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GEOL 1100 Exam 1 Study Guide - Hawkins

by: Hannah Rowlett

GEOL 1100 Exam 1 Study Guide - Hawkins GEOL 1100 - 002

Marketplace > Auburn University > Geology > GEOL 1100 - 002 > GEOL 1100 Exam 1 Study Guide Hawkins
Hannah Rowlett

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About this Document

Covers everything from minerals to igneous rocks and bodies. Includes simple Bowens Reaction Series diagram.
Dynamic Earth
John F Hawkins
Study Guide
Geology, Dynamic Earth, Exam 1, test, Study Guide, Hawkins, au, Auburn University, igneous rocks, minerals, bowens reaction series
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This 4 page Study Guide was uploaded by Hannah Rowlett on Saturday February 6, 2016. The Study Guide belongs to GEOL 1100 - 002 at Auburn University taught by John F Hawkins in Fall 2015. Since its upload, it has received 91 views. For similar materials see Dynamic Earth in Geology at Auburn University.


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Date Created: 02/06/16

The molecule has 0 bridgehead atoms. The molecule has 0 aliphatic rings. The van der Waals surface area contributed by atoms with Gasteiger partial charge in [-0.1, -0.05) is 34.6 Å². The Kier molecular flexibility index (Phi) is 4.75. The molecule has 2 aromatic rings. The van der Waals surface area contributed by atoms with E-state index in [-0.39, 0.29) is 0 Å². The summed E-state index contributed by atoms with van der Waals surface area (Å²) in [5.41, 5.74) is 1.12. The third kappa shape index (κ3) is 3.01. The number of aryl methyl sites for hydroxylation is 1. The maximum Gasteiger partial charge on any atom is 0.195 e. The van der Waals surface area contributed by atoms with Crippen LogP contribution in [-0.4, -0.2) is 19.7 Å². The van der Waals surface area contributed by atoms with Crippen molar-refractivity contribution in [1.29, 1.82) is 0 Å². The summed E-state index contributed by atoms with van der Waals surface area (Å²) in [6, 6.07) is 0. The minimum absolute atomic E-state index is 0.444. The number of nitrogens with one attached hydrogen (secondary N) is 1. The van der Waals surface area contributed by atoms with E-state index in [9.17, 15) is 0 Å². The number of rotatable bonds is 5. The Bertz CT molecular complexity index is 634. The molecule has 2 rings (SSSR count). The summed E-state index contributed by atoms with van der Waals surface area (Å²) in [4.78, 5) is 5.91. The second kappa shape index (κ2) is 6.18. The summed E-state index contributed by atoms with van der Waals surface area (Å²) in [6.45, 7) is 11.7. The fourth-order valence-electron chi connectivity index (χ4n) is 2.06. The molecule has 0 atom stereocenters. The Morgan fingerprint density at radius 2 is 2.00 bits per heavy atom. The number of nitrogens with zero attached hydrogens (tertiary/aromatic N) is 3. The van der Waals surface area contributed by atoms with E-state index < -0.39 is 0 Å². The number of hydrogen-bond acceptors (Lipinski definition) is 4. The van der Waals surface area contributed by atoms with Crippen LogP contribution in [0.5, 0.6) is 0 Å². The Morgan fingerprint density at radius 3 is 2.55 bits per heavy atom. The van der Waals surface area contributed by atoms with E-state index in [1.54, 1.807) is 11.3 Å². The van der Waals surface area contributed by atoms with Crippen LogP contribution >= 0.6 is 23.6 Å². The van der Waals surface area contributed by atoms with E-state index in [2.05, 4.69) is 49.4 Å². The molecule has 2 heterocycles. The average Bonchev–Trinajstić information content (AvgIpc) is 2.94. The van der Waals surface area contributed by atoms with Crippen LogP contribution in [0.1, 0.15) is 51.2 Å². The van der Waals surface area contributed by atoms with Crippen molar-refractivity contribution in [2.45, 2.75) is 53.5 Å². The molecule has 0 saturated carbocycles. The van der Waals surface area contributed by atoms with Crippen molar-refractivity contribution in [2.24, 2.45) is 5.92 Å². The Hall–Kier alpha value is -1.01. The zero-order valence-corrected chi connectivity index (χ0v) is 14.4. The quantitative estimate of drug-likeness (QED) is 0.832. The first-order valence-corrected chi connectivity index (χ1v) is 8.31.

GEOL 1100 – Test 1 Study Guide – Hawkins  Lithosphere: earth’s layers; inner, outer, mantle, crust o Crust  Inorganic, thin, solid, brittle, rigid, cool  Continental crust:  Low density  Felsic: SiO2rich.  Silica, aluminum, oxygen  White, pink, light colors  Oceanic crust:  Higher density  Mafic:  Iron, magnesium, calcium  Green, black, deep, dark colors MINERALS How To Be a Mineral 1. SOLID: even if a mineral is melted down, it is no longer considered a mineral 2. INORGANIC: not living; not made of organic compounds 3. NATURAL: must occur in nature FIRST and not in a lab; however a lab created quartz is still a mineral because it does occur naturally 4. SPECIFIC CHEMICAL COMPOSITION: always the same (H O) 2 5. CYSTAL-LIKE PATTERNS: mineral always has this structure – if its structure changes it becomes a different mineral  Ice is a mineral!  8 Elements in Minerals o silicon silicate minerals have these elements o oxygen o aluminum o magnesium o iron o sodium o potassium o calcium Tetrahedrals o Tetrahedral base for all silicates o Silica tetrahedral has 1 silica and 4 oxygens  Negative 4 charge  In order to balance the negative charge and make it neutral, must add positively charged elements  Fe +2; Mg +2; Al +3; K +1; Na +1; Ca +2 1400 C Bowens ReaK-Feldspar Muscovite Mafic Series Quartz Pyroxene – single continuous Calcium-rich Felsic 800 C Olivinechainttpforoldiscontinuouset Sodium-rich Plagioclase Bowen’s Reaction Series o Lava cools, forms mafic minerals o As temp drops, there is less energy, which means more bonding occurs o The discontinuous side changes structures when cooling, changing its minerals  This side uses iron and magnesium to satisfy the negative charge o When all of Fe and Mg is used, Aluminum and Potassium are next  K-Feldspar  Muscovite o Quartz uses just Silica and Oxygen – SiO 2 o The continuous side uses Calcium and Sodium – molecules are too large to hold with just one tetrahedral – becomes 2 tetrahedrals (Si 2 8 – charge is now -8  Continuous because structure remains same – still plagioclase Mineral Properties o Luster – reflected light  Metallic, dull/earthy, sub-metallic  Unreliable; need fresh surface o Hardness  Moh’s Scale of Hardness 1-10 Talc 1, Diamond 10 o Cleavage – breaks along planes; mineral should have one or more flat surfaces  Weak bonding yields planar cleavage Single, double chain o Fracture – breaks in pieces  3-D framework o Crystal form or habit – how crystal will grow if there is room to grow o Color – often unreliable; ex: quartz o Streak – color of a mineral in its powdered form  Nullify impurities  Accurate color  Less variable ROCKS 3 Types  Igneous  Sedimentary  Metamorphic Igneous Rocks  Solidifies from molten materials  Intrusive and extrusive rocks Intrusive Rocks  Crystallization of magma – cooled inside earth’s surface  Cool at different rates o Phaneritic texture – large crystals visible to the naked eye  Cools slowly because they are deeper in the earth and therefore hotter  Slower it cools, the more time the crystals have to grow  Can see color variations in rock o Aphanitic texture – fine grain texture – crystals not visible  Cools faster than phaneritic  Intrudes closer to earth’s surface – more shallow  Crystals have less time to grow o Porphyritic texture – mixing of textures  Mixed cooling rates  Combination of phaneritic and aphanitic texture Extrusive Rocks cool above the surface volcanic rocks glassy texture – rapid cooling – no time for crystals to form o obsidian – occurs when lava is ejected from volcano  vesicular – fast cooling o pressure drops, gases expand and escape creating holes in rock o examples  pumice – felsic  scoria – mafic  pyroclastic o occur when smaller fragments of rock explode from volcano and weld together o known as tuff or welded tuff Viscosity  is the resistance to flow  high viscosity = more resistance; thicker  silica is the controlling factor in viscosity  in regards to Bowens Reaction Series, silica increases as you travel down o low silica = low viscosity – Mafic is less viscous o high silica = high viscosity – Felsic is more viscous Intrusive Rock Bodies  cut through existing rock  Plutons: melt their way through crust and cools at surface – cools slowly – phaneritic texture o Batholiths: huge – surface exposure over 100 km; ex: Yosemite o Laccoliths: smaller – ex: Stone Mountain o Dikes: shallow intrusions with aphanitic texture  cut across layers of rock  cool quickly  could be felsic or mafic o Sills: run parallel to layers of current rock; “sills fill”  Dikes are always the source of sills o Volcanic Neck: shallow intrusions that form when magma solidifies in throat of volcano  was inside of the volcano, but volcano eroded  columnar jointing: magma cools and forms grooves on sides  cools slowly, contracts, creates a polygonal feature  varies in sides – 3-7 o Xenolith: rock fragment incased by intrusive rock  Older than surrounding rock